San Antonio fashion designer Leighton Whittington had just been laid off from his job as lead stylist of the salon at La Cantera Resort & Spa and felt a sense of dread and helplessness while pondering what the future might hold amidst the coronavirus pandemic.
Looking around his living room, his eyes fell upon the mounds of soft, colorful fabrics piled on a table when a brilliant idea suddenly struck him.
“I thought, ‘Wait a minute. I’m a fashion designer with a surplus of fabrics and elastics, and the fashion industry is known for being wasteful when it comes to scraps of fabric,’” Whittington said. “I said, “This is the perfect opportunity to put that surplus of fabrics to good use, and to do something to help my community stay safe.’”
And with that, Whittington started his mask-making project,” Give with Heart, Breathe with Style” and has already sewn and sold about 200 after getting the word out on social media. The masks, which he sells for $10, are made with high-woven, double-layered cotton and a filtering bond in between. For each one sold, he donates one to the medical community.
“We’ve been hearing that so many of our doctors and health care workers, who are working on the front lines, are in short supply of necessities, like masks,” he said, adding that the ones he donates will be made with plain, white cotton. “The more I sell to the community, the more I can donate to doctors and nurses who need them.”
For others who have placed orders after learning of the project via Facebook and Instagram, Whittington is taking protective masks to a whole new, fashionable level with cool styles, such as the French linen mask, the Gingham mask, and the most popular so far, the Pretty Bird mask. “Being a fashion designer, I want to make them stylish, so that you look cool while protecting yourself to stay safe and healthy,” he said.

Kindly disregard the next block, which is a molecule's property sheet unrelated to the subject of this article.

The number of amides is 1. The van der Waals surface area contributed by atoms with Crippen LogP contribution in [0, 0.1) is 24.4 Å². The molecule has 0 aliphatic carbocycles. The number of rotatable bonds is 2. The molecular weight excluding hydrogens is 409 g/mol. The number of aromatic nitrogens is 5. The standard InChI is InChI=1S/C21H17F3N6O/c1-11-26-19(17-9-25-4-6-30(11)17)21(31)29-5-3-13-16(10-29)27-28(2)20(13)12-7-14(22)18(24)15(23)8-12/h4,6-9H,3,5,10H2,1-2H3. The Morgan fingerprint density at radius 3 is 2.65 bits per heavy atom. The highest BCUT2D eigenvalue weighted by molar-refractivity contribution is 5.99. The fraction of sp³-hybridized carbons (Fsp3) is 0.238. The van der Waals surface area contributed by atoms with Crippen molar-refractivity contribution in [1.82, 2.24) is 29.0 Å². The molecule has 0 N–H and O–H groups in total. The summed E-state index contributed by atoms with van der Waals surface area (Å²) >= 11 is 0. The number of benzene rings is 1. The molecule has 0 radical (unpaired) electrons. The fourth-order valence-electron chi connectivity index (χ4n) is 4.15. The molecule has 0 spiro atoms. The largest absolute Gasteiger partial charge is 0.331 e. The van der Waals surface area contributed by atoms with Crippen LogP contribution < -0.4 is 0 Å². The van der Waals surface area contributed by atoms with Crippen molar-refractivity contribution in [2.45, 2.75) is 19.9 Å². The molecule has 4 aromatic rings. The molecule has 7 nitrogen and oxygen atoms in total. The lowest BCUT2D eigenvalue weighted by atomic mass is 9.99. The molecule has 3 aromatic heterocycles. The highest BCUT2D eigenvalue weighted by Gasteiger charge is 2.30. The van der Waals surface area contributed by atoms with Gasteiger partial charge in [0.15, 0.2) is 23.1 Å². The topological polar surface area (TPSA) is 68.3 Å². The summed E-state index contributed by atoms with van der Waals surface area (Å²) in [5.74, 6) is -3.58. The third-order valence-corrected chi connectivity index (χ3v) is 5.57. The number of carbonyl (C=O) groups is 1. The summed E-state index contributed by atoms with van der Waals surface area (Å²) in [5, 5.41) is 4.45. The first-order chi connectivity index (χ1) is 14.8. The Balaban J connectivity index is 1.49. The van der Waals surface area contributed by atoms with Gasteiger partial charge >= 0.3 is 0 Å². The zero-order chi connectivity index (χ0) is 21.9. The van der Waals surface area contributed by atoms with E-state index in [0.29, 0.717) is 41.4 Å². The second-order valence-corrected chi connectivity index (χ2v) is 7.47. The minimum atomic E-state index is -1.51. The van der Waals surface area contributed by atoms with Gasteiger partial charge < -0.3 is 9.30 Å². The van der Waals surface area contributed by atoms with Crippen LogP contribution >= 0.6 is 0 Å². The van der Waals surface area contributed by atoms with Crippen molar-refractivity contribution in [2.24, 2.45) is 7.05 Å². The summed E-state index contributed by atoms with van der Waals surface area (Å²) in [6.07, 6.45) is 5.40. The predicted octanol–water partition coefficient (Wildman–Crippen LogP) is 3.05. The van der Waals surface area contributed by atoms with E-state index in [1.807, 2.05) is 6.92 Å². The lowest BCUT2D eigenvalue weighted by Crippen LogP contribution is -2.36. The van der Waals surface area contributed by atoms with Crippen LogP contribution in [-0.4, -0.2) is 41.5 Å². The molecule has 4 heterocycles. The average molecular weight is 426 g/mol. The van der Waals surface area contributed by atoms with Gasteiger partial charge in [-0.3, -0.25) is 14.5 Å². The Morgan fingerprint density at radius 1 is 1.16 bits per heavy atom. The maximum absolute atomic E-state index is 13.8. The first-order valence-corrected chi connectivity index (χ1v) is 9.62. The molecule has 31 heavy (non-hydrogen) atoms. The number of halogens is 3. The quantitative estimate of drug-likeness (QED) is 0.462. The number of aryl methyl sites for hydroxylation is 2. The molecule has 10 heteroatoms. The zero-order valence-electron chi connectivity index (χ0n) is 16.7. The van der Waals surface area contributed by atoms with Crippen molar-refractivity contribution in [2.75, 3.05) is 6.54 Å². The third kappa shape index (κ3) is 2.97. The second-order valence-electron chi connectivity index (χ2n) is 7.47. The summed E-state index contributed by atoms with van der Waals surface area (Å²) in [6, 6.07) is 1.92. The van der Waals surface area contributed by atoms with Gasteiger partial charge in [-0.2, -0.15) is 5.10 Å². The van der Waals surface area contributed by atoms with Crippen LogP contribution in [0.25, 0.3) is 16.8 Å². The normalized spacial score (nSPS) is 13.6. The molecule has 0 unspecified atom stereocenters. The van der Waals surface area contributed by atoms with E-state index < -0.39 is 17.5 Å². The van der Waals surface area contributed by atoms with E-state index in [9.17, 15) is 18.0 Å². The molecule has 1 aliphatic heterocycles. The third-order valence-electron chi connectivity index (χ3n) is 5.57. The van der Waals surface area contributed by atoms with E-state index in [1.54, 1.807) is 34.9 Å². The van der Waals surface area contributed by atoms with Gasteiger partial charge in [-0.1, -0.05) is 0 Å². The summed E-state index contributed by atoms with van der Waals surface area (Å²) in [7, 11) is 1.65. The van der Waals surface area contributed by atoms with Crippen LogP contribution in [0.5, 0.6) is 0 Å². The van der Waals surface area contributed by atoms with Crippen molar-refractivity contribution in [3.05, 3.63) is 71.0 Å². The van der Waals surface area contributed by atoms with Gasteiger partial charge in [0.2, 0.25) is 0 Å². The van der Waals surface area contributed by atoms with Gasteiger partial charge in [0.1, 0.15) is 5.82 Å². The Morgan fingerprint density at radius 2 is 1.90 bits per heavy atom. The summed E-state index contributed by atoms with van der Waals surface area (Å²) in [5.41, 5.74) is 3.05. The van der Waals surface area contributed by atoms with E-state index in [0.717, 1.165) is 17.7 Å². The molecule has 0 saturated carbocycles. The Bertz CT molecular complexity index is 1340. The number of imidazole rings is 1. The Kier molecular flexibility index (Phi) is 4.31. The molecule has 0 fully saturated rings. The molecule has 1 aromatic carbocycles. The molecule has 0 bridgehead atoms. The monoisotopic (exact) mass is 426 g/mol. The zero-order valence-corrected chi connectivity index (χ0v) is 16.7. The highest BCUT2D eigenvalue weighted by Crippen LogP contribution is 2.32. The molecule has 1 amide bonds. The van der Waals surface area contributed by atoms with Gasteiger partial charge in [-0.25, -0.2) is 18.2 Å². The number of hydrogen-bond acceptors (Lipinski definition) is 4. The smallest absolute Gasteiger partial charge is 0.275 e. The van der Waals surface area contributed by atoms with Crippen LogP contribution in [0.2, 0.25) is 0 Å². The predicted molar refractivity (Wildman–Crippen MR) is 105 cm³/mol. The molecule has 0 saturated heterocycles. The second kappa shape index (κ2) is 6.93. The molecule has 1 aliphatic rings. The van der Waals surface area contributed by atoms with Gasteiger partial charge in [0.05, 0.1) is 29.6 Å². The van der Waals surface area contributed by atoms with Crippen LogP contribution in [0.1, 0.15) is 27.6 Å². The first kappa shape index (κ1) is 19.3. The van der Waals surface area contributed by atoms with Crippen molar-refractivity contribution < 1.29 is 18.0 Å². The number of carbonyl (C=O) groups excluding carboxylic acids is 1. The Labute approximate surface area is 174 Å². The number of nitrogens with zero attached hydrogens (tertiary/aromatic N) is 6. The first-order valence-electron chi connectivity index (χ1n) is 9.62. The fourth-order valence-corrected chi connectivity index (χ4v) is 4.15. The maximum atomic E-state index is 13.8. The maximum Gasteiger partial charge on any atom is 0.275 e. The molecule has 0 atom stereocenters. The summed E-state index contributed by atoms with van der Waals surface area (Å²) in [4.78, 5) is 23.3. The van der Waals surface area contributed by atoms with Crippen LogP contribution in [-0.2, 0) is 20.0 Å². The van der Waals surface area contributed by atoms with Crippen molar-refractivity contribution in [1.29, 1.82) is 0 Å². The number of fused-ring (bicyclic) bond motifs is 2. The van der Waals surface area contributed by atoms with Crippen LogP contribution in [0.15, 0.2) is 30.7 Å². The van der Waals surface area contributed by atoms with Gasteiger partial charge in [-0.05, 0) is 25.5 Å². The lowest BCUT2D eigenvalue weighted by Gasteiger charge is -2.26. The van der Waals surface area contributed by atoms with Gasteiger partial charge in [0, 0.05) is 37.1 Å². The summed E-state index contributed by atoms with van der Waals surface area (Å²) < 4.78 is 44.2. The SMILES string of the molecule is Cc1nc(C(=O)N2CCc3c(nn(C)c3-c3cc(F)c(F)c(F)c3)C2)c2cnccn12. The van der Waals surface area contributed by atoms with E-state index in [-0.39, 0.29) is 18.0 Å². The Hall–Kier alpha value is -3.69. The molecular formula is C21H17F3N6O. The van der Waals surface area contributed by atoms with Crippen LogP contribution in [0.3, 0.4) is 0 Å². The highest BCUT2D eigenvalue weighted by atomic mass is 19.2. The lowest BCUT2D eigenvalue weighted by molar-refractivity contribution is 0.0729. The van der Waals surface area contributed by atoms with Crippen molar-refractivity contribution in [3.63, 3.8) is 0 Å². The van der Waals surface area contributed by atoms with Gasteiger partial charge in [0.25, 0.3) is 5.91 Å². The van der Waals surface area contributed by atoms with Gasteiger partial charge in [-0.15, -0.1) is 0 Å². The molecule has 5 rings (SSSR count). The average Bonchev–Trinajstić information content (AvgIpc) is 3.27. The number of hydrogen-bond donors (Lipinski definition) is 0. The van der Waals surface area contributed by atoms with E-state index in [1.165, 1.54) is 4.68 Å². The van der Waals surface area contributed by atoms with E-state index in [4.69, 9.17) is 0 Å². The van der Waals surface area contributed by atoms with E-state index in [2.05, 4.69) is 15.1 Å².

Tracy Bilotta ordered several from Whittington recently and dropped them off at her doctor’s office in Camp Bullis. “They were all so appreciative,” she said.
As requests for his stylish masks have been increasing, the designer realizes he can’t keep doing it all alone. So he’s enlisted the help of his partner, Marc Arevalo, whom he has taught to cut patterns and pin fabric. It takes Whittington about 15 minutes to sew each one with his industrial Singer sewing machine.
On a recent Sunday afternoon, Whittington hopped on his electric bike and pedaled from his Jefferson neighborhood home to drop off masks to people in the Monte Vista, Olmos Park, King William and Museum Reach areas.
Elisa Limón Kern, owner of Canela Vintage, learned about the mask-making project through Whittington’s Instagram account and ordered several for herself, her husband and kids. The designer met her at a location in King William to deliver the masks in person – but making sure they stood 6 feet apart.
“I think this is a beautiful way to help the community stay safe, and I wanted to support his project” she said. “(The masks) are so well made, and it’s awesome to own something (the designer) hand made.”
Whittington even takes the extra step of carefully wrapping each mask in wrapping paper along with including a handwritten card in part that reads: “Thank you so much for supporting the “Give with Heart, Breathe with Style” project from Leighton W. Couture. We sincerely hope you enjoy your new stylish mask and take comfort in knowing we will donate one to the medical community.”
To order a mask, go to www.leightonw.com.